The median price of a single-family home in the Tampa Bay area has risen or remained flat every month since January, the longest stretch without a monthly decline since 2006.
In those six months, the median selling price of single-family homes — including conventional, foreclosure and short sales — rose 18 percent from $107,500 in January to $127,000 in June in Citrus, Hernando, Hillsborough, Pasco and Pinellas counties, according to Multiple Listing Service data.
Further analysis shows the median price of just conventional home sales rose 8.5 percent — $156,000 to $169,400 — from May to June in the five counties, the highest price since hitting $169,900 in October.
Peter Murphy, president of Tampa's Home Encounter, a full-service real estate firm, said the monthly increases are a relief for homeowners who had endured bad news for five years.
"It's the first real glimmer of housing market recovery that we've seen in Tampa Bay in quite some time," he said.
Murphy, however, stopped short of calling it a full-blown recovery. The number of sales continue to ricochet like a pinball. The 2,573 sales in June — up 2.6 percent from May — remain low for this traditionally busy buying season.
If sales were in the 3,500 range, Murphy said, a recovery could be on the horizon.
"That would be the truest indicator of recovery in the housing market," Murphy said, "and since we don't have that, I'd have to say that we're not in recovery just yet."
Leslie Griffin, managing broker at Prudential Tropical Realty in South Tampa, pointed out that median prices are still falling slightly in pockets of the region with more expensive houses.
"I think it is starting to bottom out," she said. "The lower end is stabilizing more and then it will trickle upward."
Foreclosure sales are no longer driving the market like earlier this year. They peaked at 1,096 sales in March but plummeted to 689 in June, a 37 percent drop. The median price of a foreclosure remained flat at about $75,000.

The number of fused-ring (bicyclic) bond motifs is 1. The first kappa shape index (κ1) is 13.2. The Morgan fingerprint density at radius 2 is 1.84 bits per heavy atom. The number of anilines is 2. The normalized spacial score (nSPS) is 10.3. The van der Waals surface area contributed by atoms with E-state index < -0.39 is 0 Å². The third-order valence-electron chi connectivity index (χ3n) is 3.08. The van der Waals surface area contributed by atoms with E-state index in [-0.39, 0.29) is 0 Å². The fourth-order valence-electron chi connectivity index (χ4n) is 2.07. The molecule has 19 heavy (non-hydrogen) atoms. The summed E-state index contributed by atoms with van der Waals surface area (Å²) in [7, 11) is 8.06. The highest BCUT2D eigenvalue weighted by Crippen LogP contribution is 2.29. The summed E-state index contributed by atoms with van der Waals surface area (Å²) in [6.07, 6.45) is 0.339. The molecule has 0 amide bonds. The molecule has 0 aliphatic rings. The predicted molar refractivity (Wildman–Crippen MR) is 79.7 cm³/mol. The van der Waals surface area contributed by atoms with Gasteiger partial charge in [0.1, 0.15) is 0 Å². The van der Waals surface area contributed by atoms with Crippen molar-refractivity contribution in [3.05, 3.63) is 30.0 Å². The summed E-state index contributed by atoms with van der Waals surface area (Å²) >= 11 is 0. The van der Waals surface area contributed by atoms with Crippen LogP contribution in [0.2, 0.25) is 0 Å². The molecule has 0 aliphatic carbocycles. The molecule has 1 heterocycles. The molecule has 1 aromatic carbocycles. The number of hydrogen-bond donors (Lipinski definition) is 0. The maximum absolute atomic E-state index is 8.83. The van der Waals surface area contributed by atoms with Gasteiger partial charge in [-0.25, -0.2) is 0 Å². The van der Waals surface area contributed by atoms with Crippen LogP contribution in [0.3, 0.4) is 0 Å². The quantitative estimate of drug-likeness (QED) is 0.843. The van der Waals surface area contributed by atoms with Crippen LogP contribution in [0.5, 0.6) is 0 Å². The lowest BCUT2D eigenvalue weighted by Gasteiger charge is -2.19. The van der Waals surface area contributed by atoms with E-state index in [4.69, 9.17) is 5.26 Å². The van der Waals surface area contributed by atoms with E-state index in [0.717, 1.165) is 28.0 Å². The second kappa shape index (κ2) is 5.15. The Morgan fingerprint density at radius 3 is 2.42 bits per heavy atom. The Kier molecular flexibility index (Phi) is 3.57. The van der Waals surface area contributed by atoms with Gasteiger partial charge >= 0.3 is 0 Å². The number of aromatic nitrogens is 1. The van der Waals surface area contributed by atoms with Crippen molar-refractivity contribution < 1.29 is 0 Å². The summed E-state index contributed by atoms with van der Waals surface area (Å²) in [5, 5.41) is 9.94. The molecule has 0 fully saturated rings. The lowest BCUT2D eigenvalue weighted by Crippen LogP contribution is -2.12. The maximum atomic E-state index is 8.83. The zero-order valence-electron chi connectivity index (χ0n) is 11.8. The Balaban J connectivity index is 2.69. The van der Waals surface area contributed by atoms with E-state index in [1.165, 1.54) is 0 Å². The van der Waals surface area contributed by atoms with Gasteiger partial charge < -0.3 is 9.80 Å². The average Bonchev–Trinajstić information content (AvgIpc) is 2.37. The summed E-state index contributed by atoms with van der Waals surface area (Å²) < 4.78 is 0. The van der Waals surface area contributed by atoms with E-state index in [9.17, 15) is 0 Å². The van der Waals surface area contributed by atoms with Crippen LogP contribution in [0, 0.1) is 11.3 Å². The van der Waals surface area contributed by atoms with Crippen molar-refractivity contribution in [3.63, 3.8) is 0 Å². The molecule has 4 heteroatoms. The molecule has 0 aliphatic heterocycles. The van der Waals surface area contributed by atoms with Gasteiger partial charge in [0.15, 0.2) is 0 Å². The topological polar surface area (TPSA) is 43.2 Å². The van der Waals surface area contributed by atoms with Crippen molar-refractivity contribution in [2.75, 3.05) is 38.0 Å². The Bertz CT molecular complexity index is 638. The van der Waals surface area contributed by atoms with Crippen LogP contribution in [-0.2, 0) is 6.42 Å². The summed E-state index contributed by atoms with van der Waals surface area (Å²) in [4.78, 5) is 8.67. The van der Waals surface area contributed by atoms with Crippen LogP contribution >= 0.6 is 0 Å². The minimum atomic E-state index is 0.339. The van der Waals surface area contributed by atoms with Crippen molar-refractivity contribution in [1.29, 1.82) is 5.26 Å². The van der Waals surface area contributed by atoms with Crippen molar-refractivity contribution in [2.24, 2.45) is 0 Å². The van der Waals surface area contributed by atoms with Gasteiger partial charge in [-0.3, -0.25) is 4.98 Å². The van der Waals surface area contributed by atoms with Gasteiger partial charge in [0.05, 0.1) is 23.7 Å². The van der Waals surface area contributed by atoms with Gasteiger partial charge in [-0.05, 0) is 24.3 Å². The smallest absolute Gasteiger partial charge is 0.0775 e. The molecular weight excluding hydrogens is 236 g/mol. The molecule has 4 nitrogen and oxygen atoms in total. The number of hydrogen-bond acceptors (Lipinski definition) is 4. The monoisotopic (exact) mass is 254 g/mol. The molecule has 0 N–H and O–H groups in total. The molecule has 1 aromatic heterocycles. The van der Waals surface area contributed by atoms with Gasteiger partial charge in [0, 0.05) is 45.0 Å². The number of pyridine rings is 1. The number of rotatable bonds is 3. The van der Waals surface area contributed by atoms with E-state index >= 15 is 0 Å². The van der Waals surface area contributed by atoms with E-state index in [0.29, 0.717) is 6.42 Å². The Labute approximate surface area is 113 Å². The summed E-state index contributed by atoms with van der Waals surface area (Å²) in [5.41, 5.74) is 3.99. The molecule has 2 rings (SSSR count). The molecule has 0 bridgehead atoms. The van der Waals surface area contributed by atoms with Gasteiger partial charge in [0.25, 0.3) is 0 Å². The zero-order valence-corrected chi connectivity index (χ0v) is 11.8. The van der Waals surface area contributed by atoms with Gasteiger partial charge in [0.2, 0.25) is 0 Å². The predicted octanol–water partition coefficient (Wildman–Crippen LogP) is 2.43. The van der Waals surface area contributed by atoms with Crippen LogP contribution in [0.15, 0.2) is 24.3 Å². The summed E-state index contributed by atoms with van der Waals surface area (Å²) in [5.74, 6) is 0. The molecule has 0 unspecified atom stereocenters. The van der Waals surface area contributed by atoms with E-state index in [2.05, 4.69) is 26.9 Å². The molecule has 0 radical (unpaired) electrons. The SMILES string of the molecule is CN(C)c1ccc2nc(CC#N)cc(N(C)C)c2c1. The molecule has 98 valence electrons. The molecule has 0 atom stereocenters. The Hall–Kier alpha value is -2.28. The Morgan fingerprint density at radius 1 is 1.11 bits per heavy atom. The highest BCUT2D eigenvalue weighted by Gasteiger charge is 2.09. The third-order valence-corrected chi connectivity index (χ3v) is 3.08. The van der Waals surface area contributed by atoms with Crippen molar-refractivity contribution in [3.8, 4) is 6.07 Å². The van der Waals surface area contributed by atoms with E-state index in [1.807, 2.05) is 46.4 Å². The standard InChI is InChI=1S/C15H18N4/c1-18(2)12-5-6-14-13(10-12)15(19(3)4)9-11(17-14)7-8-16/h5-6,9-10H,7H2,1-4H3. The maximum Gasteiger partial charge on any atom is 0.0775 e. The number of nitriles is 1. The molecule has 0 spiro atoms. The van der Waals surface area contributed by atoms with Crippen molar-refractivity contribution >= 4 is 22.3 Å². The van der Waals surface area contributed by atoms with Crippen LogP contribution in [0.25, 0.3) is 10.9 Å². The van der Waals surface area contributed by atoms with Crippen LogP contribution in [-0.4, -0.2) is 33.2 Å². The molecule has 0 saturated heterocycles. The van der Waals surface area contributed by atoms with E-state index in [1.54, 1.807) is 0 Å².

The drop in foreclosure sales is attributable to lenders putting fewer bank-owned homes on the market and foreclosure cases stalled in courts over fraudulent paperwork issues. With fewer bank-owned houses selling, experts predict that prices of conventional sales should rise.
Lenders aren't foreclosing on as many homeowners, either. Initial foreclosure filings fell 22 percent in May in the bay area, the sixth drop in seven months. New foreclosure numbers will be released Thursday.
Although the price bumps are good, University of Central Florida economist Sean Snaith said, a prolonged period of increases is needed before declaring a full recovery.
"This thing is still oscillating fairly wildly," Snaith said. "There's no guarantee that this would be a smooth ride. I'm still hesitant to say the worst is over."
Experts still fear that homes in foreclosure and those in the shadow inventory — mortgages 90 days late and nearing foreclosure or homes already seized by a lender but not listed for sale — could flood the market later this year.
Scott Samuels of Re/Max Metro in St. Petersburg, who deals with bank-owned properties, doesn't know if a glut of bank-owned homes will flood the market. He has seen the supply of bank-owned homes dwindle in recent months.
"There is no big inventory for people wanting to buy foreclosures," he said. "The banks say they are not holding back properties."
Mark Puente can be reached at firstname.lastname@example.org or (727) 893-8459. Follow him on Twitter at twitter.com/markapuente.